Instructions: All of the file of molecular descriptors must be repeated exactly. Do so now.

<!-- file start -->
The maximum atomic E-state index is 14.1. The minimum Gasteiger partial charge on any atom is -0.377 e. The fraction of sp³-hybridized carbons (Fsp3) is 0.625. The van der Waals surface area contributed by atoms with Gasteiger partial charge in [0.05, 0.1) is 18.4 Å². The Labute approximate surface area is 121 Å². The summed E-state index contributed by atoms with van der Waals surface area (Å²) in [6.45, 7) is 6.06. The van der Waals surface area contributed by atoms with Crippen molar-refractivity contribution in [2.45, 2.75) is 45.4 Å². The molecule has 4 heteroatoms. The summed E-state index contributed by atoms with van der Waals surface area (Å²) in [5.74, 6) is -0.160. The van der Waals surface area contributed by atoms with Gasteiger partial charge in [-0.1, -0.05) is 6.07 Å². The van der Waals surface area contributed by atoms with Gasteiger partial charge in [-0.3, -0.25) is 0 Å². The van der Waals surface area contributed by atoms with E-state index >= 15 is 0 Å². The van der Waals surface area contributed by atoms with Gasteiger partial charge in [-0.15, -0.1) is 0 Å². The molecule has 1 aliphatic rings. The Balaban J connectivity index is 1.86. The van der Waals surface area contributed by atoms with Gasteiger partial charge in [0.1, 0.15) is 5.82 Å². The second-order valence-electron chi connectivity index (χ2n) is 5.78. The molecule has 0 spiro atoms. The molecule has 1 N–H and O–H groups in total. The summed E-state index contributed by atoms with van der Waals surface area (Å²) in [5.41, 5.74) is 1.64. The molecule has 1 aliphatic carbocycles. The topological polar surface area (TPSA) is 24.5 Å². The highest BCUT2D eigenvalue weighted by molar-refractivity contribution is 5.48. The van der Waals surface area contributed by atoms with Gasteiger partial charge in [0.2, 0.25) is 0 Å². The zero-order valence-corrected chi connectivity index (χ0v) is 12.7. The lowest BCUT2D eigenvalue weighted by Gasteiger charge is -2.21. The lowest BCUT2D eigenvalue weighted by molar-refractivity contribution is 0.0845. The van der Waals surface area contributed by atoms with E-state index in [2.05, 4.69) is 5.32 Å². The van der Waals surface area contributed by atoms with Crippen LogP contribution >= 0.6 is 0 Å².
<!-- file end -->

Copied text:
The maximum atomic E-state index is 14.1. The minimum Gasteiger partial charge on any atom is -0.377 e. The fraction of sp³-hybridized carbons (Fsp3) is 0.625. The van der Waals surface area contributed by atoms with Gasteiger partial charge in [0.05, 0.1) is 18.4 Å². The Labute approximate surface area is 121 Å². The summed E-state index contributed by atoms with van der Waals surface area (Å²) in [6.45, 7) is 6.06. The van der Waals surface area contributed by atoms with Crippen molar-refractivity contribution in [2.45, 2.75) is 45.4 Å². The molecule has 4 heteroatoms. The summed E-state index contributed by atoms with van der Waals surface area (Å²) in [5.74, 6) is -0.160. The van der Waals surface area contributed by atoms with Gasteiger partial charge in [-0.1, -0.05) is 6.07 Å². The van der Waals surface area contributed by atoms with Gasteiger partial charge in [-0.3, -0.25) is 0 Å². The van der Waals surface area contributed by atoms with E-state index >= 15 is 0 Å². The van der Waals surface area contributed by atoms with Gasteiger partial charge in [-0.15, -0.1) is 0 Å². The molecule has 1 aliphatic rings. The Balaban J connectivity index is 1.86. The van der Waals surface area contributed by atoms with Gasteiger partial charge in [0.1, 0.15) is 5.82 Å². The second-order valence-electron chi connectivity index (χ2n) is 5.78. The molecule has 0 spiro atoms. The molecule has 1 N–H and O–H groups in total. The summed E-state index contributed by atoms with van der Waals surface area (Å²) in [5.41, 5.74) is 1.64. The molecule has 1 aliphatic carbocycles. The topological polar surface area (TPSA) is 24.5 Å². The highest BCUT2D eigenvalue weighted by molar-refractivity contribution is 5.48. The van der Waals surface area contributed by atoms with Gasteiger partial charge in [0.2, 0.25) is 0 Å². The zero-order valence-corrected chi connectivity index (χ0v) is 12.7. The lowest BCUT2D eigenvalue weighted by Gasteiger charge is -2.21. The lowest BCUT2D eigenvalue weighted by molar-refractivity contribution is 0.0845. The van der Waals surface area contributed by atoms with E-state index in [2.05, 4.69) is 5.32 Å². The van der Waals surface area contributed by atoms with Crippen LogP contribution >= 0.6 is 0 Å².